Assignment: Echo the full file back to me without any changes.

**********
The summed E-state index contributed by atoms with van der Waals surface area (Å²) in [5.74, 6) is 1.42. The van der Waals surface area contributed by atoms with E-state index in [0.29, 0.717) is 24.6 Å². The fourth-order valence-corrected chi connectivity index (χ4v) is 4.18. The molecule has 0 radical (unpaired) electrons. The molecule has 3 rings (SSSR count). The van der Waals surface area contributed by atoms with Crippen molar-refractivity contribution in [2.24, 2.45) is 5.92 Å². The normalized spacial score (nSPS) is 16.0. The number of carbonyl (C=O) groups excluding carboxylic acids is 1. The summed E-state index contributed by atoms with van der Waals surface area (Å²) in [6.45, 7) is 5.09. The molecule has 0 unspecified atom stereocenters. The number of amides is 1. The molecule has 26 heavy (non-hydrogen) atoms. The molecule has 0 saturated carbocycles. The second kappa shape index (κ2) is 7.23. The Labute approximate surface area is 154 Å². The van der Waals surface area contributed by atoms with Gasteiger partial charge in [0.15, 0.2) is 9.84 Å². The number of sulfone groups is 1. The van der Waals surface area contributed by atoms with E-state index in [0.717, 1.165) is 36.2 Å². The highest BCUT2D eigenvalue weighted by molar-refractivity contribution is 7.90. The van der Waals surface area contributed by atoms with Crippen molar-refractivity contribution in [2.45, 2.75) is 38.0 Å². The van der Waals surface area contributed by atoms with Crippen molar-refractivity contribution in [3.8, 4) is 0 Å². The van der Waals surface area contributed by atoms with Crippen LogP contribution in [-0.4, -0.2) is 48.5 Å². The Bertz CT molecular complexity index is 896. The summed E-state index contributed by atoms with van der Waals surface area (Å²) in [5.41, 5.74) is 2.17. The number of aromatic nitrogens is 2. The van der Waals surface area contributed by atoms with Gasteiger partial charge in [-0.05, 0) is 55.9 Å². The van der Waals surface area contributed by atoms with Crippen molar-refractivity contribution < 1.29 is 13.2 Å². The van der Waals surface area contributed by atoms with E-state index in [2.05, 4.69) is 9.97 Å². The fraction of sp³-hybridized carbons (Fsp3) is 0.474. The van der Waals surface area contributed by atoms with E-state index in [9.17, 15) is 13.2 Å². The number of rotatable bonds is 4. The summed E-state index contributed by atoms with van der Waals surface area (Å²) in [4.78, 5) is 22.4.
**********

The summed E-state index contributed by atoms with van der Waals surface area (Å²) in [5.74, 6) is 1.42. The van der Waals surface area contributed by atoms with E-state index in [0.29, 0.717) is 24.6 Å². The fourth-order valence-corrected chi connectivity index (χ4v) is 4.18. The molecule has 0 radical (unpaired) electrons. The molecule has 3 rings (SSSR count). The van der Waals surface area contributed by atoms with Crippen molar-refractivity contribution in [2.24, 2.45) is 5.92 Å². The normalized spacial score (nSPS) is 16.0. The number of carbonyl (C=O) groups excluding carboxylic acids is 1. The summed E-state index contributed by atoms with van der Waals surface area (Å²) in [6.45, 7) is 5.09. The molecule has 0 unspecified atom stereocenters. The number of amides is 1. The molecule has 26 heavy (non-hydrogen) atoms. The molecule has 0 saturated carbocycles. The second kappa shape index (κ2) is 7.23. The Labute approximate surface area is 154 Å². The van der Waals surface area contributed by atoms with Gasteiger partial charge in [0.15, 0.2) is 9.84 Å². The number of sulfone groups is 1. The van der Waals surface area contributed by atoms with E-state index in [0.717, 1.165) is 36.2 Å². The highest BCUT2D eigenvalue weighted by molar-refractivity contribution is 7.90. The van der Waals surface area contributed by atoms with Crippen molar-refractivity contribution in [2.45, 2.75) is 38.0 Å². The van der Waals surface area contributed by atoms with Crippen molar-refractivity contribution in [3.8, 4) is 0 Å². The van der Waals surface area contributed by atoms with Crippen LogP contribution in [-0.4, -0.2) is 48.5 Å². The Bertz CT molecular complexity index is 896. The summed E-state index contributed by atoms with van der Waals surface area (Å²) in [5.41, 5.74) is 2.17. The number of aromatic nitrogens is 2. The van der Waals surface area contributed by atoms with Gasteiger partial charge in [-0.05, 0) is 55.9 Å². The van der Waals surface area contributed by atoms with Crippen molar-refractivity contribution < 1.29 is 13.2 Å². The van der Waals surface area contributed by atoms with E-state index in [2.05, 4.69) is 9.97 Å². The fraction of sp³-hybridized carbons (Fsp3) is 0.474. The van der Waals surface area contributed by atoms with E-state index in [9.17, 15) is 13.2 Å². The number of rotatable bonds is 4. The summed E-state index contributed by atoms with van der Waals surface area (Å²) in [4.78, 5) is 22.4.